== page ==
Actual Study Start Date : September 2015
Actual Primary Completion Date : November 1, 2018
Actual Study Completion Date : November 1, 2018

Resource links provided by the National Library of Medicine


Arm Intervention/treatment
Experimental: Mentoring to be Active
Trained teen mentors will deliver the physical activity curriculum to high school students in a school setting. Physical activity will be measured with accelerometers.
Behavioral: Mentoring to be Active with Accelerometers
Trained high school mentors will deliver a 10 session curriculum targeting physical activity to younger teens.
Other Name: peer mentoring

Active Comparator: Planning to be Active
High school teachers will deliver the physical activity curriculum (usual care) to high school students enrolled in health education courses. Physical activity will be measured with accelerometers.
Behavioral: Planning to be Active with Accelerometers
Health education teachers will deliver the 10 session curriculum targeting physical activity to high school students enrolled in health courses.
Other Name: Teacher PBA




Primary Outcome Measures :
  1. Health Outcomes [ Time Frame: Change is being assesed from baseline to 9 months ]
    body mass index (measured), body fatness/percentage (measured)


Secondary Outcome Measures :
  1. Daily Activity of Participants with Accelerometers [ Time Frame: 9 months ]
    accelerometers; subjects to wear devices for 7 days at each data collection time point

  2. Daily Activity of Teachers with Accelerometers [ Time Frame: 9 months ]
    accelerometers; subjects to wear devices for 7 days at each data collection time point

  3. Ease of Use [ Time Frame: 3 months ]
    cognitive interviews conducted to assess satisfaction; ease of use, acceptability of curriculum. Conducted with teen mentors and classroom teachers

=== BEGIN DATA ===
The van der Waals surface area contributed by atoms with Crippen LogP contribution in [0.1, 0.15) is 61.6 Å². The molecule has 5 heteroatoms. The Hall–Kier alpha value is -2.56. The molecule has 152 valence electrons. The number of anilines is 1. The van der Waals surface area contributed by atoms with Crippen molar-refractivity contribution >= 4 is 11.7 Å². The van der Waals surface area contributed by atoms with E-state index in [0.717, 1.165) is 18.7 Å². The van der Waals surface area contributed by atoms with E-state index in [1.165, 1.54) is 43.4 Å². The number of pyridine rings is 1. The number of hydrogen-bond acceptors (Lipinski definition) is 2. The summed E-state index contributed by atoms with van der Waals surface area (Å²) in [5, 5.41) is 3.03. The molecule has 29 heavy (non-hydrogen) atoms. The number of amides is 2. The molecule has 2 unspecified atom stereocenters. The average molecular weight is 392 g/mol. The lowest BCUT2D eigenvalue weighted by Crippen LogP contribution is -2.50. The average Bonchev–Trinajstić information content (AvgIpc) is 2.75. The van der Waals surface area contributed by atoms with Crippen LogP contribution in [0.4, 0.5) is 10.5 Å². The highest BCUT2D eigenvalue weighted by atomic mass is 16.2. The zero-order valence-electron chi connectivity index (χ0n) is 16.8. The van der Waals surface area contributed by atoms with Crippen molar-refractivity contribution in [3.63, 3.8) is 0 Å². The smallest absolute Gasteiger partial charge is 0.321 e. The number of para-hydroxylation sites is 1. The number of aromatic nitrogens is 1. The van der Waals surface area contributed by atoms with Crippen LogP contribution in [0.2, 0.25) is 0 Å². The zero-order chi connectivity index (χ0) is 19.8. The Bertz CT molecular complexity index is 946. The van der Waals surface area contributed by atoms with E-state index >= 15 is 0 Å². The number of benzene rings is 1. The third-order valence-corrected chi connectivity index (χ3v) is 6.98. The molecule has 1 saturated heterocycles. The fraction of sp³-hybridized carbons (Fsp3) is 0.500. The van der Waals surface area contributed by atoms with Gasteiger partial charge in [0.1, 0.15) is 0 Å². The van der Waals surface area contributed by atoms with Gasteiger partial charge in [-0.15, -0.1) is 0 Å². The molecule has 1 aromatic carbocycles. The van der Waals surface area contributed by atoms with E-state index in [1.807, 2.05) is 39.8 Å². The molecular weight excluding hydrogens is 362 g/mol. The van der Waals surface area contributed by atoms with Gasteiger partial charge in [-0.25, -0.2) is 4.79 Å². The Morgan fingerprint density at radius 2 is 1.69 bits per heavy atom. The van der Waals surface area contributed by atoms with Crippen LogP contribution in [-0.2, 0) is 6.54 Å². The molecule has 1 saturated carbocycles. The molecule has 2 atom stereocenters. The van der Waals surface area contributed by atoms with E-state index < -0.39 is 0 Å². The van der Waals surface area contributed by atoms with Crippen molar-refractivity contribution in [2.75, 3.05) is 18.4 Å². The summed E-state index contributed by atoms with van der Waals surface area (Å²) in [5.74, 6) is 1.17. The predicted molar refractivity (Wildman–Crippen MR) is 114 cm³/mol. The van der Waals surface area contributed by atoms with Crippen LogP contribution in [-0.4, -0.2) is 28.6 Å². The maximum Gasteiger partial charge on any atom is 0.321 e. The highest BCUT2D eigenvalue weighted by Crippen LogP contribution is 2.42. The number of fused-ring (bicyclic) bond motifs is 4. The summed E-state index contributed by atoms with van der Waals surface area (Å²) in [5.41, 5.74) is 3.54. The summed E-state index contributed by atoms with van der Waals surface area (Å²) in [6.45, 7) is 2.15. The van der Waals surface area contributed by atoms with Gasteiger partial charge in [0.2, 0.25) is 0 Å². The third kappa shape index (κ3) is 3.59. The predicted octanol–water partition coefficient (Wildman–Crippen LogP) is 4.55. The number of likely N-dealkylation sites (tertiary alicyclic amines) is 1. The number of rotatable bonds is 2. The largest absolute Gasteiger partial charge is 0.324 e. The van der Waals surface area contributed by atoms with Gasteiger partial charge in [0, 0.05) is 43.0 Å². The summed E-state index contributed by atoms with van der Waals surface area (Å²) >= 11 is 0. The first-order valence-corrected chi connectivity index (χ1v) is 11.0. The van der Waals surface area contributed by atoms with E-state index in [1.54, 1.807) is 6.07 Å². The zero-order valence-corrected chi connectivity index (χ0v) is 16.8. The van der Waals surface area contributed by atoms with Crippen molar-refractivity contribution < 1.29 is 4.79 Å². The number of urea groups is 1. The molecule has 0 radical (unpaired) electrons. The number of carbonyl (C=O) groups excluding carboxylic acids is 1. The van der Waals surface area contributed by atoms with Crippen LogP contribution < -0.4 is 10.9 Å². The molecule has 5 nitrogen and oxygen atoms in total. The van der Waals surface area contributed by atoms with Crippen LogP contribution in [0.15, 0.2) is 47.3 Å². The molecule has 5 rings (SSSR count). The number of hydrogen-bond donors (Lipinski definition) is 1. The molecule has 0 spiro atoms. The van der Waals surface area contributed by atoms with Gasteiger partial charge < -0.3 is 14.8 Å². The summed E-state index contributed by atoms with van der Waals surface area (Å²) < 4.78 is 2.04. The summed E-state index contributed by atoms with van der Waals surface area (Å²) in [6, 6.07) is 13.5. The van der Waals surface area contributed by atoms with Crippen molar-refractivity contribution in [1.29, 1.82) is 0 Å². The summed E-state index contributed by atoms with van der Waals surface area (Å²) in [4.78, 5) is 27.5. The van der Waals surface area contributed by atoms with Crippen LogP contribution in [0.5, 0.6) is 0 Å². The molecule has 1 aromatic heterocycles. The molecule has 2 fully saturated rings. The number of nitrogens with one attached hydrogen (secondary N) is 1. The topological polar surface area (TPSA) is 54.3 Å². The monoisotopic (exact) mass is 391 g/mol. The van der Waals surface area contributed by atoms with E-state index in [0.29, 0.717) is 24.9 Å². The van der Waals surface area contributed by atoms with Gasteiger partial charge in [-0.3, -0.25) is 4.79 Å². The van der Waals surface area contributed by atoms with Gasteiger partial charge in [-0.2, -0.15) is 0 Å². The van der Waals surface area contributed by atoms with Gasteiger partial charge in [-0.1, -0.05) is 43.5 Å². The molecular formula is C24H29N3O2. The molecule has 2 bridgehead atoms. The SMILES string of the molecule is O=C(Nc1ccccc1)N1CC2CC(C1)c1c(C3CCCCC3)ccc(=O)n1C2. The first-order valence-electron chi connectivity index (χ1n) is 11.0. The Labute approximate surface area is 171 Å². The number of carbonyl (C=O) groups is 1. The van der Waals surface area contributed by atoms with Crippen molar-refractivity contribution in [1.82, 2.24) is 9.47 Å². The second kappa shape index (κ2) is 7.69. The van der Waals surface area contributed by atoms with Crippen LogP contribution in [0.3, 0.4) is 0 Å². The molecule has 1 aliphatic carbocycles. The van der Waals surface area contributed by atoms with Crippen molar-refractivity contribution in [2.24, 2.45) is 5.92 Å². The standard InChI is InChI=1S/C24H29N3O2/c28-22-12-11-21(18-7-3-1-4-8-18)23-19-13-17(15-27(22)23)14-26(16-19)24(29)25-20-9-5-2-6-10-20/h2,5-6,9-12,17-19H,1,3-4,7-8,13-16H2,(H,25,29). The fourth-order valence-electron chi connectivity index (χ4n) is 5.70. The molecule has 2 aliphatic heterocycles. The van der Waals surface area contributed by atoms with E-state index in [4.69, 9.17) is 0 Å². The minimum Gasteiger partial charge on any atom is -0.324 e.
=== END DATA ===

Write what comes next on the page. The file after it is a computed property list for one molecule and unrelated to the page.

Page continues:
4. Daily Physical Activity [ Time Frame: 9 months ]
    Participants will wear accelerometers for 7 straight days at each data collect time point

  5. Healthy Lifestyle Behaviors Scale [ Time Frame: 9 months ]
    12 item, 5 point Likert Scale asking about participants agreement or disagreement with statements about daily physical activity, dietary habits, and sedentary behaviors.

  6. Outcome Expectancies Scale [ Time Frame: 9 months ]
    40 item, 6 -point Likert Summative Scale focusing on psychological determinants of physical activity.

  7. Exercise Self-Efficacy Scale [ Time Frame: 9 months ]
    14 item scale that asks participants to rank their own confidence in performing an exercise behavior from 0% confidence to 100 % confidence.

  8. Outcome Expectations Scale [ Time Frame: 9 months ]
    40 item, 6-point Likert type scale that asks participants to rank their expectations of what physical activity will do their own health outcomes.

  9. Social Support from Family and Friends to Exercise [ Time Frame: 9 months ]
    12 item, 5 point Likert measure asking participants to rate each question twice: Once for family members and once for friends. Questions ask about the perceived social support to engage in physical activity within the past 3 months.

  10. Self-Regulation of Exercise Scale [ Time Frame: 9 months ]
    43 item, 6 point Likert measure with 6 subscales asking about: exercise self-monitoring (5 items), exercise goal setting (9 items), planned social support (9 items), self-reward for exercise (9 items), time management for exercise (4 items), and overcoming barriers to exercise (7 items)

  11. Environmental Determinants of Exercise Scale [ Time Frame: 9 months ]